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Small wind turbines might not be worthwhile  RSS feed

 
Joel Hollingsworth
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Location: Oakland, CA
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The Oil drum just published some results of real-world testing of small wind turbines:

http://www.theoildrum.com/node/6954

There are a lot of ways this technology can go wrong. If they're placed somewhere that isn't very windy, they might consume more energy than they harvest. In some cases, the time to payback of their embodied energy is many times as long as they are expected to last.

I'm a little more positive on this technology than the tone of that article, though. I think it's important for people to learn, and some waste always occurs in the process of education, research, and development. Simpler, more-robust, less energy-intensive, more localized, and less condition-sensitive designs will result from a broad-based deployment of small and medium wind turbines, and it makes a lot of sense for tinkerers to begin with small designs.

Wind turbines can also be useful to charge batteries off the grid, in which case even a failure to pay back embodied energy is OK, as long as it is better than hauling generator fuel to the site.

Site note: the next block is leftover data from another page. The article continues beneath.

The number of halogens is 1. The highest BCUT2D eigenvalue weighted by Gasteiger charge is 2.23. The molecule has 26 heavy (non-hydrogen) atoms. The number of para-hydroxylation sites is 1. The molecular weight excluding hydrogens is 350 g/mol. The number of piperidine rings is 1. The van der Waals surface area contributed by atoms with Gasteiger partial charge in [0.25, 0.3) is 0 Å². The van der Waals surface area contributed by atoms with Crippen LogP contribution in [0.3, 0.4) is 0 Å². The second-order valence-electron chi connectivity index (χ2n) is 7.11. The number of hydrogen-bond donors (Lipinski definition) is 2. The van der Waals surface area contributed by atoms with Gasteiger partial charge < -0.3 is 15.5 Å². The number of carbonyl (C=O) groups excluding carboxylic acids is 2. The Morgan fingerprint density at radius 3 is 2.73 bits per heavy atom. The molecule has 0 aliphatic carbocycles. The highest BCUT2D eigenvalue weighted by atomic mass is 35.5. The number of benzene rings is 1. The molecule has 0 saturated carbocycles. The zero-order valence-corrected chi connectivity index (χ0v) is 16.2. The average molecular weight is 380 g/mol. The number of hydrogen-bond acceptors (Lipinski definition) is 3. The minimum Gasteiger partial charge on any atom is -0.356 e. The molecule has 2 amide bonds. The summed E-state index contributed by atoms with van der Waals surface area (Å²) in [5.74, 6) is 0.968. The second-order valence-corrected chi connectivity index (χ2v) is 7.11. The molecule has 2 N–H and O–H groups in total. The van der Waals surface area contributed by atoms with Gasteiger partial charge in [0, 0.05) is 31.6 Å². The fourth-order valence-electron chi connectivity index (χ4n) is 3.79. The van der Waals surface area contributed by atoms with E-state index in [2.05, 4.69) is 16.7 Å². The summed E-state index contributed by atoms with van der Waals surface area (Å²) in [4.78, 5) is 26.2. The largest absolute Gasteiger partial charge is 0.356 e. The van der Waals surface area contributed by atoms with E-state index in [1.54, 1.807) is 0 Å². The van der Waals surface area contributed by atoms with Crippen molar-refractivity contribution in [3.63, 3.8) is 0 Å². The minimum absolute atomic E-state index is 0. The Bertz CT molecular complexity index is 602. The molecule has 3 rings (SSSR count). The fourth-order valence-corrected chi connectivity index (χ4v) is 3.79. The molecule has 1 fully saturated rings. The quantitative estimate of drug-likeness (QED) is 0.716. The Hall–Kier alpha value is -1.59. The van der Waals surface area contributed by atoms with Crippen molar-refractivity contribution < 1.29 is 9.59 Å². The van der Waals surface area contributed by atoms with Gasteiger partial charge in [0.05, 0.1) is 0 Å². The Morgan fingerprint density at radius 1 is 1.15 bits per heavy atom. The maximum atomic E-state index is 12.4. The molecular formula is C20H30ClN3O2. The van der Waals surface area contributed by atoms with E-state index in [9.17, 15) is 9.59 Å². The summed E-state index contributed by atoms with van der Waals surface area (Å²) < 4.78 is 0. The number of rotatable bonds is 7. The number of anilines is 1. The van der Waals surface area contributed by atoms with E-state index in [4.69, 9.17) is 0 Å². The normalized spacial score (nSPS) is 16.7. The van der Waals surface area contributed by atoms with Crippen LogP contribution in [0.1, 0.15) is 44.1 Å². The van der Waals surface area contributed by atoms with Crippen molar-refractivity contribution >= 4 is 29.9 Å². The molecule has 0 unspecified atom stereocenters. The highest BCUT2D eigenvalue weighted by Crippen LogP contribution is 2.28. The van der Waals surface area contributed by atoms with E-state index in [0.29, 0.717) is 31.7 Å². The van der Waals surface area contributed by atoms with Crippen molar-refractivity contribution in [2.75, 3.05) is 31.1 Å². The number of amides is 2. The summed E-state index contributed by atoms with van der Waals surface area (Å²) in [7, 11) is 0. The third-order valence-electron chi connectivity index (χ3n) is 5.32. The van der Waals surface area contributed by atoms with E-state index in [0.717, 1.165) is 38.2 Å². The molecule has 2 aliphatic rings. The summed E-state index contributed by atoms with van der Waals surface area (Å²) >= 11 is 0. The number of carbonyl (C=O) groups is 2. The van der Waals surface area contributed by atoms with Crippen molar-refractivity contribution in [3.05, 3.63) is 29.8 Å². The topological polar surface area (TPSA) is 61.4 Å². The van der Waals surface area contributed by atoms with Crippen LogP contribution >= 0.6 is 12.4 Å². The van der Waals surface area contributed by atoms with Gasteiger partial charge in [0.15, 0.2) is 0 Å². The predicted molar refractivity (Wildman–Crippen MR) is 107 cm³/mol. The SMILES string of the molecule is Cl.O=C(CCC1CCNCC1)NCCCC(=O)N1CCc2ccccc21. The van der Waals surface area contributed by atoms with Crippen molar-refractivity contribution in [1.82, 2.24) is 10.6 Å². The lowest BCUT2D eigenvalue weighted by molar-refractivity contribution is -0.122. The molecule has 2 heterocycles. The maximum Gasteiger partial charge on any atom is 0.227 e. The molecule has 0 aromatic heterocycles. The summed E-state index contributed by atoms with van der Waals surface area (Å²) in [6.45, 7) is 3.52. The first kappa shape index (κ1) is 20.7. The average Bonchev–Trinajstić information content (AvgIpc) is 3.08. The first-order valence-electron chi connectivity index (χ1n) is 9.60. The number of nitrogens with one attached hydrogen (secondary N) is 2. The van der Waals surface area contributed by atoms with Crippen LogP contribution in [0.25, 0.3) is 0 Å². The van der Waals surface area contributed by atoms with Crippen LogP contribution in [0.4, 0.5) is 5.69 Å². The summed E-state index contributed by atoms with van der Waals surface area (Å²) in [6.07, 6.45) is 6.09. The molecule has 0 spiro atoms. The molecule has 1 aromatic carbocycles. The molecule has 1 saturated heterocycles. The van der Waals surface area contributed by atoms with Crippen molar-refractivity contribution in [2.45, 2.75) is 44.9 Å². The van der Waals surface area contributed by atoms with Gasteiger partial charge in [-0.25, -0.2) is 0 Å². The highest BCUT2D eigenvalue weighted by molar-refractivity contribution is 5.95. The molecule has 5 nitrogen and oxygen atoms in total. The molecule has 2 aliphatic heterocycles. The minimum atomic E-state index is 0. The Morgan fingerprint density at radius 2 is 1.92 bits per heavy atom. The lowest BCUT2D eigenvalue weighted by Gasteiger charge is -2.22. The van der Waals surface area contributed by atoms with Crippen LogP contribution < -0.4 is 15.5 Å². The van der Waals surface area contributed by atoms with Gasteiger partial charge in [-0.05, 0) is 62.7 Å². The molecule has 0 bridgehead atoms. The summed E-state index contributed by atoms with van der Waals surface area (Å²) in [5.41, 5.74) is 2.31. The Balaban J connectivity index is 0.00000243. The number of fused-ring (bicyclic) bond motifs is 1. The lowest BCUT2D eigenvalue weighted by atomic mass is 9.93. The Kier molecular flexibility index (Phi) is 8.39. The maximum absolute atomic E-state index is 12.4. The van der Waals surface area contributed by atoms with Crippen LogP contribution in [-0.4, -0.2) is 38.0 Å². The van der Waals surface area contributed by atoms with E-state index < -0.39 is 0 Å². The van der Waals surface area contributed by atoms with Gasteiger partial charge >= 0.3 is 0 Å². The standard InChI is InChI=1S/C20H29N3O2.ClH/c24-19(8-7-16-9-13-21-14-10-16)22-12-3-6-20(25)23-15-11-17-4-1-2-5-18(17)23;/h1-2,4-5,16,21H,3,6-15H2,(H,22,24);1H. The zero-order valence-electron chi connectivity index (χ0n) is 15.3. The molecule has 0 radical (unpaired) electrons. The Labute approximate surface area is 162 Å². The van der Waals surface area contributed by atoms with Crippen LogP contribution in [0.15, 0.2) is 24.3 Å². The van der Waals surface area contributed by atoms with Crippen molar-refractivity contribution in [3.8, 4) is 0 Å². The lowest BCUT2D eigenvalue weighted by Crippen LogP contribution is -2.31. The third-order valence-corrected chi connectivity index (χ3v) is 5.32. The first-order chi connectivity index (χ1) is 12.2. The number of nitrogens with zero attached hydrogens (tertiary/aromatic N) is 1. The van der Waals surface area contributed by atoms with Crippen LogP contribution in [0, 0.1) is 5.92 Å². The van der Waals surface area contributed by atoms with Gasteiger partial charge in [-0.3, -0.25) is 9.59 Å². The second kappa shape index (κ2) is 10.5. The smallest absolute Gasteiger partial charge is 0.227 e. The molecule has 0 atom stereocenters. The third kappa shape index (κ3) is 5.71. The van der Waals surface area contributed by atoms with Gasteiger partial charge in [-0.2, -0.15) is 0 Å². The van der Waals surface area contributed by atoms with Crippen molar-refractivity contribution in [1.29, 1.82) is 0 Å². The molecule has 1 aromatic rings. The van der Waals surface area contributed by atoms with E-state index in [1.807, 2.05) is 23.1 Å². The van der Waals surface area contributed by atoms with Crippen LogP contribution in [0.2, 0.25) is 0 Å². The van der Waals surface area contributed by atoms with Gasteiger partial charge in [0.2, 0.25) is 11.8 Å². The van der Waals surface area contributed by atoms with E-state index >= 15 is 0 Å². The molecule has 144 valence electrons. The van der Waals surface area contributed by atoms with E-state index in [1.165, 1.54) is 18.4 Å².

kent smith
Posts: 211
Location: Pennsylvania
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I have heard and read nearly the same thing. I recently read "Homebrew wind power" by Dan Bartman and Dan Fink and this was address in a bit of detail. This is a very good book on the subject of not just building wind turbines but also accessing how they will work for your site.
kent
 
Franklin Stone
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Size matters. Low-tech magazine has some great articles on wind turbines and the historic use of windmills.

http://www.lowtechmagazine.com/2009/04/small-windmills-test-results.html

http://www.lowtechmagazine.com/2008/09/urban-windmills.html

http://www.lowtechmagazine.com/2009/10/history-of-industrial-windmills.html

I really love the Low-tech Magazine site. Lots of great articles on the historic (and forgotten) uses of technology. We can learn a lot from the past.
 
Rion Mather
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It has been several years (maybe around 2008?) since I did any research on small wind turbines. At that time, the average cost with government incentives was about $30,000 to install. This forum doesn't seem to get a lot of activity but I am wondering if turbines have become more affordable since my original research? I live in an area that would benefit from wind power more than solar. It is just too overcast to provide the full benefit of solar power, from what I have been reading recently on Permies.
 
Rich Cadwalader
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Location: Arkansas
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I read the article on theoildrum.com. The technology is not "fundamentally flawed" because I think two important factors were missed: